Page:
Data_Sheet_1_The Bernese Motive and Goal Inventory for Adolescence and Young Adulthood.docx (50.56 kB)
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Data_Sheet_1_The Bernese Motive and Goal Inventory for Adolescence and Young Adulthood.docx

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posted on 24.01.2019, 04:18 by Vanessa Gut, Julia Schmid, Jürg Schmid, Achim Conzelmann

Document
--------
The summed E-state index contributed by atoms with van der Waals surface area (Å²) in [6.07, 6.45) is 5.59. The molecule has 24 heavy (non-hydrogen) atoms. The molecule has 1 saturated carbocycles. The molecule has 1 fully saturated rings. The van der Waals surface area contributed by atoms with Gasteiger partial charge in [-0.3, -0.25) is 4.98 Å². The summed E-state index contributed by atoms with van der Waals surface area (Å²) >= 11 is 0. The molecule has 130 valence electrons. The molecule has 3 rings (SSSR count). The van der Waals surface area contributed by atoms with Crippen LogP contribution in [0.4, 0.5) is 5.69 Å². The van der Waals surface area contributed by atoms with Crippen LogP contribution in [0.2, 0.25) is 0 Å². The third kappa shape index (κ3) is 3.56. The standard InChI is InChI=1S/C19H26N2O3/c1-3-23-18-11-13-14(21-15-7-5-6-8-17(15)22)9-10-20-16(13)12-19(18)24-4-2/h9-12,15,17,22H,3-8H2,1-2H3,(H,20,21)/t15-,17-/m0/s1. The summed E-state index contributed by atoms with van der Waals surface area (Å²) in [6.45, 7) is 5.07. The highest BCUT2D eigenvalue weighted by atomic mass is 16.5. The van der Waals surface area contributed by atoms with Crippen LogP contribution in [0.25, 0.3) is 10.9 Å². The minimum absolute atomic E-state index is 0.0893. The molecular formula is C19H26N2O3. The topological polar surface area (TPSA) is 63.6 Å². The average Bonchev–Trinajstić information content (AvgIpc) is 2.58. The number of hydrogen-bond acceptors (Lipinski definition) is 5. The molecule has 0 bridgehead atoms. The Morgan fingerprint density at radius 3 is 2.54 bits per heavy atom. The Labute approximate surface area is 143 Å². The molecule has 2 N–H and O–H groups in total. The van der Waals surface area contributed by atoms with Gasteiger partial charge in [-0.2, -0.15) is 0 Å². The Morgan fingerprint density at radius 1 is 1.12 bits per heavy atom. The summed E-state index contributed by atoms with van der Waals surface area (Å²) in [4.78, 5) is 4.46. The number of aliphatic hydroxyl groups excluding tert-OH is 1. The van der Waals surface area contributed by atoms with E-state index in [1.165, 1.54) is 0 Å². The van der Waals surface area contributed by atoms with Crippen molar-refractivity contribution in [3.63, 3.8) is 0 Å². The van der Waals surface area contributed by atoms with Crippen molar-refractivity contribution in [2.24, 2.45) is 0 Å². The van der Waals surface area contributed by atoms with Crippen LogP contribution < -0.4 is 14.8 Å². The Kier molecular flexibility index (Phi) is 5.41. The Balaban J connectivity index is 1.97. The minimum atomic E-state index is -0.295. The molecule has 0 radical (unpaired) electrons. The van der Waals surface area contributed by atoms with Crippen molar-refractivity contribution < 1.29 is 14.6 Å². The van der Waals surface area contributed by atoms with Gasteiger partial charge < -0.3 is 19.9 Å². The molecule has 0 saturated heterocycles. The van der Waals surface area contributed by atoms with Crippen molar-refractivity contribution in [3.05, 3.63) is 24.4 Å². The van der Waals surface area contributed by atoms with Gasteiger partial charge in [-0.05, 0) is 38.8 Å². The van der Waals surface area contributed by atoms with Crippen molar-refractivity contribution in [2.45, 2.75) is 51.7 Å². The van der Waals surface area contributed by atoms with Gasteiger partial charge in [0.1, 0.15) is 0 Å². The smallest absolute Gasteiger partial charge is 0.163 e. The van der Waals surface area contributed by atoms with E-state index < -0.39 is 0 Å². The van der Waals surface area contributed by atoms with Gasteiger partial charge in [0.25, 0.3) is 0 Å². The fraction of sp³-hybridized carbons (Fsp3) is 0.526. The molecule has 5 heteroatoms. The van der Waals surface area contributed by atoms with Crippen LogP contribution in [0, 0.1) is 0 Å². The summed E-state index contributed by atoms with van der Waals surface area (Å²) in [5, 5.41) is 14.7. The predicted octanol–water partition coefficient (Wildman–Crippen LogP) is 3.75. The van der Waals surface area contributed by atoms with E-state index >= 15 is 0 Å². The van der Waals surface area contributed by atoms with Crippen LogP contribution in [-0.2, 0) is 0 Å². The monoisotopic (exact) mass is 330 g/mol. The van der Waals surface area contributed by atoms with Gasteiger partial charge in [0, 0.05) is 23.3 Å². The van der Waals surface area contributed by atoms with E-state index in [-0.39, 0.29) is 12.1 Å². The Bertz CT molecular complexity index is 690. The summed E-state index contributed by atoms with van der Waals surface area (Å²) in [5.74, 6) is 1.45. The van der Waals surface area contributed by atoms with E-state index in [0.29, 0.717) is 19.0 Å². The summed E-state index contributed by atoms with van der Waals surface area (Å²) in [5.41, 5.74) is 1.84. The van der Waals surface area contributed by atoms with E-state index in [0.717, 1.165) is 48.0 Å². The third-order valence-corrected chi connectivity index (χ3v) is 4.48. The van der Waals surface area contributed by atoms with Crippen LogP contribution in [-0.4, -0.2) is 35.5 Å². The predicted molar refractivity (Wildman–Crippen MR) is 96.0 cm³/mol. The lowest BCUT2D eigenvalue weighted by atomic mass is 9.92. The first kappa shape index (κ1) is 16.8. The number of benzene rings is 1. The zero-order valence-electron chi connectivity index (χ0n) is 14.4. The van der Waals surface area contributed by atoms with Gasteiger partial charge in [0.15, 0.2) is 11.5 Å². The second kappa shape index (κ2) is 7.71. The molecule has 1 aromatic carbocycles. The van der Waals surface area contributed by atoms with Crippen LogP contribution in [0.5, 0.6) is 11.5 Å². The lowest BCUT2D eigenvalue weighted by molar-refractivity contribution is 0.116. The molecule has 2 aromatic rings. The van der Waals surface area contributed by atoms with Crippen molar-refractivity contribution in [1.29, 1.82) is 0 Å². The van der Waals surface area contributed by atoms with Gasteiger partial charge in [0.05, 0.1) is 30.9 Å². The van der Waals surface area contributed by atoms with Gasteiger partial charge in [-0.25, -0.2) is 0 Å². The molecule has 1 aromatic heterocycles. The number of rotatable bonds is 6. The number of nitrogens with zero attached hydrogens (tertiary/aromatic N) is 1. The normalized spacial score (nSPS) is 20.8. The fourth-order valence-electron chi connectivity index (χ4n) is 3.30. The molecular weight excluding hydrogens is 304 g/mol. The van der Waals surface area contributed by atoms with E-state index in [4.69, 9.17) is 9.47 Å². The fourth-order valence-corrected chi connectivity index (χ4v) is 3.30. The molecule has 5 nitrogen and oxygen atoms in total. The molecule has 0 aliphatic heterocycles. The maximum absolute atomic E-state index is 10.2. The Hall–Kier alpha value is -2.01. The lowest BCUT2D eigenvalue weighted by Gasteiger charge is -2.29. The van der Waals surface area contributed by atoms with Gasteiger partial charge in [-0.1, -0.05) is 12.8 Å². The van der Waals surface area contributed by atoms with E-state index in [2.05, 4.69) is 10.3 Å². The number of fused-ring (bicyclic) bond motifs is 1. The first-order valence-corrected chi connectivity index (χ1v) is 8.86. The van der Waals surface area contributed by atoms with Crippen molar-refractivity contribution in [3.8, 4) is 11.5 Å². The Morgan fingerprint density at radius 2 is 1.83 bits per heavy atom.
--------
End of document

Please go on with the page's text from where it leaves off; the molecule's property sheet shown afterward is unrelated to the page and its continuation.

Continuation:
Exercise- and sport-related motives and goals are important motivational factors in promoting exercise and sport among adolescents and young adults. However, at present, there is no well-validated instrument to assess these factors that considers age-specific characteristics. Therefore, the goals of this study were to adapt the existing Bernese Motive and Goal Inventory in exercise and sport for middle-aged adults for use in adolescents and young adults and to examine its psychometric properties. The Bernese Motive and Goal Inventory for adolescence and young adulthood was validated with 2,318 participants aged between 14 to 34 years old. Applying exploratory structural equation modeling, the inventory demonstrated excellent model fit (CFI = 0.983, SRMR = 0.014, RMSEA = 0.040) using 26 items and covering eight motives and goals: Contact, Competition/Performance, Distraction/Catharsis, Body/Appearance, Health, Fitness, Aesthetics, and Risk/Challenge. A cross-validation confirmed the factor structure. Psychometric analyses revealed good reliabilities (CR ≥ 0.70, AVE ≥ 0.50, test-retest reliability: 0.62 ≤ rtt ≤ 0.83) and discriminant validity. The factors correlated, in predictable ways, with exercise- and sport-related self-concordance, indicating criterion validity of the inventory. Additionally, metric measurement invariance was supported for activity levels, gender, and age. Overall, the Bernese Motive and Goal Inventory for adolescence and young adulthood is an age-specific, economical, and psychometrically sound questionnaire to assess exercise- and sport-related motives and goals. The inventory can be used in the practical field of exercise and sport promotion (e.g., sport counseling), as well as in research, to better understand the mechanisms and effects of motives and goals in exercise and sport.

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